When New Jersey grandmother, Patricia Demauro, stepped into the Borgata Hotel Casino & Spa in Atlantic City on the afternoon of 23 May 2009, she had no idea how her life was about to change. By the end of the night, she would become a craps legend and the winner of nearly US$200 000.
All of this despite the fact that she had never stood at the craps table in her life before that day! Of course, it’s all down to luck, but we’re sure you’d still like to know what happened,
even if you have less than a trillionth of a chance of repeating Demauro’s success.
A Quiet Start
Demauro actually had no notion of playing craps when she arrived at the casino that day with friend and fellow gambling enthusiast, John Capra. Whilst Capra went off to the try his hand at the table games, Demauro stationed herself at one of the penny slot machines to while away the hours and in the hopes of winning a little pocket money.
By around 8pm, however, Demauro had little to show for her time at the slots and lost interest. So she made her way toward the tables to find Capra, who had been similarly unsuccessful. Despite this, the pair were not quite ready to give up so Capra offered to teach his friend, who rarely partook of table games, how to play craps.
Capra began his lesson by playing a few rounds himself but soon struck out by rolling a seven. (If you’re unfamiliar with the game, suffice it to say that rolling a seven is the last thing you want to do in craps because, well, that’s how you lose.)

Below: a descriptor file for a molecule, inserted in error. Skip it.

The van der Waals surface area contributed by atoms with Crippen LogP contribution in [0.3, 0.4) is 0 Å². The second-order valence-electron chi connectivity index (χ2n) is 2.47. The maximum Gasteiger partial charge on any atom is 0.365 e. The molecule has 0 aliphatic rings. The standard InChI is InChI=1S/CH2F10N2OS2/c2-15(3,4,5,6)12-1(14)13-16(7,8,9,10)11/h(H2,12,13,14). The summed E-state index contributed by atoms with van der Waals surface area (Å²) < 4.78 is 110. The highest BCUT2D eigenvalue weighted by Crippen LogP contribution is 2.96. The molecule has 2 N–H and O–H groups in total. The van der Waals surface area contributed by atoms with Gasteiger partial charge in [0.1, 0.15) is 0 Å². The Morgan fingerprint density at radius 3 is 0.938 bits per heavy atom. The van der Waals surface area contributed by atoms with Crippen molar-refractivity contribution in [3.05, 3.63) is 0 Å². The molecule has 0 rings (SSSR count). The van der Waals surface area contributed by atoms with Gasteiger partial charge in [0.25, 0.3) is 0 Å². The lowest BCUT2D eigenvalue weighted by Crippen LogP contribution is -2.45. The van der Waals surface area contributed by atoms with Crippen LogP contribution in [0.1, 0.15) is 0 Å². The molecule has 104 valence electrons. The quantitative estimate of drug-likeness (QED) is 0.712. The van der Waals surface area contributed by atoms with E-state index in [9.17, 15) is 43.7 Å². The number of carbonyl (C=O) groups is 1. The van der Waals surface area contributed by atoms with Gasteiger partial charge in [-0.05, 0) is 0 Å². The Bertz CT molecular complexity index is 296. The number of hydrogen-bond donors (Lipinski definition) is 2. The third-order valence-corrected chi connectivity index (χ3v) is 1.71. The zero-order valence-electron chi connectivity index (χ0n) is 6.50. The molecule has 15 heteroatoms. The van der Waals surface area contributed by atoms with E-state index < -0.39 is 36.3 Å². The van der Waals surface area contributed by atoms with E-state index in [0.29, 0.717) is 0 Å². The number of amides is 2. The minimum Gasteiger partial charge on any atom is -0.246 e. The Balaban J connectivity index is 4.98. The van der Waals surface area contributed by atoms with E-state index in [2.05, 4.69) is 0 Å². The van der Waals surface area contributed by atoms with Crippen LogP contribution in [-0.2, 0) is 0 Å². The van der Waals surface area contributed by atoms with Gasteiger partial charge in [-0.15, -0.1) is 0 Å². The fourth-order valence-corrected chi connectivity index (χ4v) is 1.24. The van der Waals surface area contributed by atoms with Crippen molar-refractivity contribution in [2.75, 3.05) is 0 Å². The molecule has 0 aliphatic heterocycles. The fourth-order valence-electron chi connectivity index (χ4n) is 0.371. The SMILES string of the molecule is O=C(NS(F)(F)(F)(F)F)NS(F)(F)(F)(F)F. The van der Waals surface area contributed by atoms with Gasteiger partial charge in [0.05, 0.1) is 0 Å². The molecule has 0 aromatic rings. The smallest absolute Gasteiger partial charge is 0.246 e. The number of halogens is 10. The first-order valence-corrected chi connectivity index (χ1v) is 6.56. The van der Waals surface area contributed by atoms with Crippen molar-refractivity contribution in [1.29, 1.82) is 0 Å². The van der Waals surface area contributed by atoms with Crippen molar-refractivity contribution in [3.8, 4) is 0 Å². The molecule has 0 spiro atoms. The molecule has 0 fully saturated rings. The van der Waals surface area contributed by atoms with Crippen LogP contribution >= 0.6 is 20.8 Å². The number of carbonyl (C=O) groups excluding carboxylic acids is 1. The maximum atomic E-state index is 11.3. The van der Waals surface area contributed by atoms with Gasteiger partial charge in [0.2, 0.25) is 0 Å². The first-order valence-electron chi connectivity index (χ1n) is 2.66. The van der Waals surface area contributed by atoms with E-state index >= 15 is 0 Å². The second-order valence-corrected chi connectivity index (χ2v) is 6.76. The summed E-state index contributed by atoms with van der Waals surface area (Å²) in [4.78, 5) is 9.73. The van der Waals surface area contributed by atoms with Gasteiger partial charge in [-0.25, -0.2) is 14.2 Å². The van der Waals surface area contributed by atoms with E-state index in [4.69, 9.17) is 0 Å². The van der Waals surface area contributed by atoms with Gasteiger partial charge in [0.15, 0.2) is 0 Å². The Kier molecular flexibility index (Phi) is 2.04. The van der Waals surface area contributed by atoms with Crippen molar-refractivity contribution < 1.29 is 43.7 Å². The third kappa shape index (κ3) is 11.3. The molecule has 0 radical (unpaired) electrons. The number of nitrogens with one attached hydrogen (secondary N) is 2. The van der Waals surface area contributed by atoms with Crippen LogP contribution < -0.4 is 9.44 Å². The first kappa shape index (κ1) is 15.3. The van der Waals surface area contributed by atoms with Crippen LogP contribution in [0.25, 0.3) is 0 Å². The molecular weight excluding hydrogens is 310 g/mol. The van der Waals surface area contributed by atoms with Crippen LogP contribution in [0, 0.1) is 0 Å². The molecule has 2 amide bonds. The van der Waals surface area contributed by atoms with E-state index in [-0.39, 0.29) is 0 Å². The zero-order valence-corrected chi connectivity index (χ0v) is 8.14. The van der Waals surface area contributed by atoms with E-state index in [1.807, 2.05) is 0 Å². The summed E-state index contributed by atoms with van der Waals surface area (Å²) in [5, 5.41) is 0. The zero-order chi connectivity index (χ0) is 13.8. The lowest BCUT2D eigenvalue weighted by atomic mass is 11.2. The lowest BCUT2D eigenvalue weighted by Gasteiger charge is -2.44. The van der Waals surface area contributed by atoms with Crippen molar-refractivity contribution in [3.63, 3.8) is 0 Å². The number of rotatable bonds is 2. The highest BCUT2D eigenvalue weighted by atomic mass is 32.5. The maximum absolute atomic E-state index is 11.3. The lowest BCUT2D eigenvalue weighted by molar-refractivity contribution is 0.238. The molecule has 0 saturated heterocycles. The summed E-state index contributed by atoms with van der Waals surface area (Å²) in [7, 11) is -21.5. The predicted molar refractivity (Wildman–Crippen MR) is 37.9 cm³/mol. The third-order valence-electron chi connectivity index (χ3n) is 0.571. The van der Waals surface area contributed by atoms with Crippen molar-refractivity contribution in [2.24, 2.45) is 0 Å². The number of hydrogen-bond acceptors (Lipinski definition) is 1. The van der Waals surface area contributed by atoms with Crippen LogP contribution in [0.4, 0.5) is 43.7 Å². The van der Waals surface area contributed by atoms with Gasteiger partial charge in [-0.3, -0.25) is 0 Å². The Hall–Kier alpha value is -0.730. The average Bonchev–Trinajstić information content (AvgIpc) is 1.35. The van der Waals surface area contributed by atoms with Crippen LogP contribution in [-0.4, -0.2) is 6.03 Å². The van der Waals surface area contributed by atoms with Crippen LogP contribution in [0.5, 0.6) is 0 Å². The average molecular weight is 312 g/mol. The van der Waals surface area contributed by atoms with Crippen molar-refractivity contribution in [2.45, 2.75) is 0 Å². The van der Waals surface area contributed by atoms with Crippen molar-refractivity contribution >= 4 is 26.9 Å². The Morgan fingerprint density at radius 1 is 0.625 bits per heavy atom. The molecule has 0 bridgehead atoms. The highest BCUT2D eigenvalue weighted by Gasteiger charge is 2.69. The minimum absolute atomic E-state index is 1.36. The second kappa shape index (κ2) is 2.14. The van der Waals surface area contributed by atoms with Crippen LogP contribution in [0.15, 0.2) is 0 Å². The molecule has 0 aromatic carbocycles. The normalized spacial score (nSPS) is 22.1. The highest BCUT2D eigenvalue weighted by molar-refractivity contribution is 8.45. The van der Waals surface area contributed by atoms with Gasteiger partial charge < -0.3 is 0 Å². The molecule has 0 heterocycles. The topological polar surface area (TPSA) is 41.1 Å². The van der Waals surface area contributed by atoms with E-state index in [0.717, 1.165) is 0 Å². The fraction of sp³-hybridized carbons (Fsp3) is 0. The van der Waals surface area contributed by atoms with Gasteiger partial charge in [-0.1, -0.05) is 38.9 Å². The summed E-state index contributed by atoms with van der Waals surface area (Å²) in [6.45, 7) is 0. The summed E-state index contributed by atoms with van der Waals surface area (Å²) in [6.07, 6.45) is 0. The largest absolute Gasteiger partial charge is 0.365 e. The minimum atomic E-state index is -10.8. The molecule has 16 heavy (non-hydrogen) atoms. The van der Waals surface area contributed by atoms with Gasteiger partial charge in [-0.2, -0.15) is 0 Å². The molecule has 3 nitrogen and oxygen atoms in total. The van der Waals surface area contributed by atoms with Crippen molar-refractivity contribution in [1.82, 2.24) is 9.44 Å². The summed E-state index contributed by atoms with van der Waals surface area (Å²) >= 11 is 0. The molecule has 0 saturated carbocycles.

This is where things began to get interesting.
The Table Heats Up
Unwilling to take any further risks on an already luckless night, Capra now handed the dice to Demauro at around a quarter-past eight. Demauro went in with a frugal US$100 wager. Three hours later, a huge crowd (including a dealer from a neighbouring casino) has gathered and talk began of a world record in the making.
So far, Demauro had not rolled a single seven and had begun to attract the interest of the “men in dark suits”, as she referred to casino management, who were now keeping a watchful eye on her progress.
All the while, Demauro repeatedly expressed her shock – “I don’t even know how to play craps,” she told one bystander – and ask Capra to explain complicated craps terms that she didn’t understand.
Rolling into the History Books
Demauro’s luck held out for another hour and 18 minutes, when the seven finally made an appearance. By that time, she had rolled154 times and amassed almost US$200 000 (although she declined to reveal the exact amount).
Despite their initial concern, casino management couldn’t put Demauro’s win down to anything other than beginners luck. So they did the sporting thing and celebrated her victory with a champagne toast and a free night’s stay at the hotel.
Although Guinness has no official world record for the most successive rolls of the die at craps, Patricia Demauro is undoubtedly the unofficial Queen of Craps. The previous record is said to have been held by an experienced player, known only as “The Captain”, who rolled 147 times one night in 2005.
A Winning Woman in a Man’s World
Demauro’s historic craps win was even more noteworthy because she is a woman. Statistics show that, for whatever reason, women tend to prefer slots whereas men are fans of table games. In addition, research indicates that women are more conservative players and so will also play less often and make smaller wagers.
In short, the odds against Demauro pulling off this coup, were virtually unsurpassable – more than a trillion to one, according to some statisticians.